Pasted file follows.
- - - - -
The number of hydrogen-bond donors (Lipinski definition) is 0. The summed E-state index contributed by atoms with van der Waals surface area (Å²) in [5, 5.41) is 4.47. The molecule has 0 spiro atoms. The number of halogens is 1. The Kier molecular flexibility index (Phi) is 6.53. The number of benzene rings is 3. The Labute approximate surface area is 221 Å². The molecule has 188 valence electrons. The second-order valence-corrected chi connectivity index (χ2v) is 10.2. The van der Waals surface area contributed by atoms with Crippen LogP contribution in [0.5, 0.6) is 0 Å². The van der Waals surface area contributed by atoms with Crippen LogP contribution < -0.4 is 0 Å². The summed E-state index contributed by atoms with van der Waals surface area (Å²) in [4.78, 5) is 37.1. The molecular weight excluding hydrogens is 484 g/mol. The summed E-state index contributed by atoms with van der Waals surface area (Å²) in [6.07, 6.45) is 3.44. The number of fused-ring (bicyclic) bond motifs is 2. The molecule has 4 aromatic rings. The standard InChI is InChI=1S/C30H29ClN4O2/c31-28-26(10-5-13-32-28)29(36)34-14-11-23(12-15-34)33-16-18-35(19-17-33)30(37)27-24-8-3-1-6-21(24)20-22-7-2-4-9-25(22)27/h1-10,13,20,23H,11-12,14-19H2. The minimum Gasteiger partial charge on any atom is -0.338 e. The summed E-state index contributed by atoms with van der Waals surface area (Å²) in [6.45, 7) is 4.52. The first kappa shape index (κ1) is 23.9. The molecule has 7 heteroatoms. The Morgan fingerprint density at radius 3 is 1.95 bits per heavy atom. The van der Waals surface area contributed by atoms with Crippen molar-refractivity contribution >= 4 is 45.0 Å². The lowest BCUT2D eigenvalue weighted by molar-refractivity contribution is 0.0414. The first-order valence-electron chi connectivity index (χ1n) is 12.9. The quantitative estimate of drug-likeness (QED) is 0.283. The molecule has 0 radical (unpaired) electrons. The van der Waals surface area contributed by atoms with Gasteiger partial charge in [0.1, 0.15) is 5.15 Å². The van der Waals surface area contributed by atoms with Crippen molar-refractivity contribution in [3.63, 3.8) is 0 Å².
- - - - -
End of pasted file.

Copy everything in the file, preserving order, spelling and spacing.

The number of hydrogen-bond donors (Lipinski definition) is 0. The summed E-state index contributed by atoms with van der Waals surface area (Å²) in [5, 5.41) is 4.47. The molecule has 0 spiro atoms. The number of halogens is 1. The Kier molecular flexibility index (Phi) is 6.53. The number of benzene rings is 3. The Labute approximate surface area is 221 Å². The molecule has 188 valence electrons. The second-order valence-corrected chi connectivity index (χ2v) is 10.2. The van der Waals surface area contributed by atoms with Crippen LogP contribution in [0.5, 0.6) is 0 Å². The van der Waals surface area contributed by atoms with Crippen LogP contribution < -0.4 is 0 Å². The summed E-state index contributed by atoms with van der Waals surface area (Å²) in [4.78, 5) is 37.1. The molecular weight excluding hydrogens is 484 g/mol. The summed E-state index contributed by atoms with van der Waals surface area (Å²) in [6.07, 6.45) is 3.44. The number of fused-ring (bicyclic) bond motifs is 2. The molecule has 4 aromatic rings. The standard InChI is InChI=1S/C30H29ClN4O2/c31-28-26(10-5-13-32-28)29(36)34-14-11-23(12-15-34)33-16-18-35(19-17-33)30(37)27-24-8-3-1-6-21(24)20-22-7-2-4-9-25(22)27/h1-10,13,20,23H,11-12,14-19H2. The minimum Gasteiger partial charge on any atom is -0.338 e. The summed E-state index contributed by atoms with van der Waals surface area (Å²) in [6.45, 7) is 4.52. The first kappa shape index (κ1) is 23.9. The molecule has 7 heteroatoms. The Morgan fingerprint density at radius 3 is 1.95 bits per heavy atom. The van der Waals surface area contributed by atoms with Crippen molar-refractivity contribution >= 4 is 45.0 Å². The lowest BCUT2D eigenvalue weighted by molar-refractivity contribution is 0.0414. The first-order valence-electron chi connectivity index (χ1n) is 12.9. The quantitative estimate of drug-likeness (QED) is 0.283. The molecule has 0 radical (unpaired) electrons. The van der Waals surface area contributed by atoms with Gasteiger partial charge in [0.1, 0.15) is 5.15 Å². The van der Waals surface area contributed by atoms with Crippen molar-refractivity contribution in [3.63, 3.8) is 0 Å².